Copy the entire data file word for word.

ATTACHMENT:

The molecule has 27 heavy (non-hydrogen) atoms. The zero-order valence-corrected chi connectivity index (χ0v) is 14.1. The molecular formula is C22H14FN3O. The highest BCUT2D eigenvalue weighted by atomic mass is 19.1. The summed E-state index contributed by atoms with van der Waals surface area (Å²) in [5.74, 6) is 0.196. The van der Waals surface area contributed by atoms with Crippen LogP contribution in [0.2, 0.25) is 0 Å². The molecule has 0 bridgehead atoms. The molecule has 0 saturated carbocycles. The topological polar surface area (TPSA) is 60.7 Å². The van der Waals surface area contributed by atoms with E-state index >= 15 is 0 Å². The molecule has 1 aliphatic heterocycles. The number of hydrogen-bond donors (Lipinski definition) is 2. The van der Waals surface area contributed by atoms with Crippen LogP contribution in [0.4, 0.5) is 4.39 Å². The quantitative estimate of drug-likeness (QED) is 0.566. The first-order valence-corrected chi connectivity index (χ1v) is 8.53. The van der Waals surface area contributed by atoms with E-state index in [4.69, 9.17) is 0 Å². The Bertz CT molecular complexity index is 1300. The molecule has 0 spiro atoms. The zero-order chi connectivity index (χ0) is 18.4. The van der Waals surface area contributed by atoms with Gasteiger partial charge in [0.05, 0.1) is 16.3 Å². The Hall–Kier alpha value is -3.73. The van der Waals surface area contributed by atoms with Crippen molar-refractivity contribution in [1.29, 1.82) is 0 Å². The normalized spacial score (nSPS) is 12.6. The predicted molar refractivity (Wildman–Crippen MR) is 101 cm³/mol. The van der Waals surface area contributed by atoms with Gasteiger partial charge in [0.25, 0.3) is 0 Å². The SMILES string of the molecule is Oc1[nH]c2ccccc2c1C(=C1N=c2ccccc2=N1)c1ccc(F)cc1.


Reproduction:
The molecule has 27 heavy (non-hydrogen) atoms. The zero-order valence-corrected chi connectivity index (χ0v) is 14.1. The molecular formula is C22H14FN3O. The highest BCUT2D eigenvalue weighted by atomic mass is 19.1. The summed E-state index contributed by atoms with van der Waals surface area (Å²) in [5.74, 6) is 0.196. The van der Waals surface area contributed by atoms with Crippen LogP contribution in [0.2, 0.25) is 0 Å². The molecule has 0 bridgehead atoms. The molecule has 0 saturated carbocycles. The topological polar surface area (TPSA) is 60.7 Å². The van der Waals surface area contributed by atoms with E-state index >= 15 is 0 Å². The molecule has 1 aliphatic heterocycles. The number of hydrogen-bond donors (Lipinski definition) is 2. The van der Waals surface area contributed by atoms with Crippen LogP contribution in [0.4, 0.5) is 4.39 Å². The quantitative estimate of drug-likeness (QED) is 0.566. The first-order valence-corrected chi connectivity index (χ1v) is 8.53. The van der Waals surface area contributed by atoms with E-state index in [4.69, 9.17) is 0 Å². The Bertz CT molecular complexity index is 1300. The molecule has 0 spiro atoms. The zero-order chi connectivity index (χ0) is 18.4. The van der Waals surface area contributed by atoms with Gasteiger partial charge in [0.05, 0.1) is 16.3 Å². The Hall–Kier alpha value is -3.73. The van der Waals surface area contributed by atoms with Crippen molar-refractivity contribution in [1.29, 1.82) is 0 Å². The normalized spacial score (nSPS) is 12.6. The predicted molar refractivity (Wildman–Crippen MR) is 101 cm³/mol. The van der Waals surface area contributed by atoms with Gasteiger partial charge in [0.25, 0.3) is 0 Å². The SMILES string of the molecule is Oc1[nH]c2ccccc2c1C(=C1N=c2ccccc2=N1)c1ccc(F)cc1.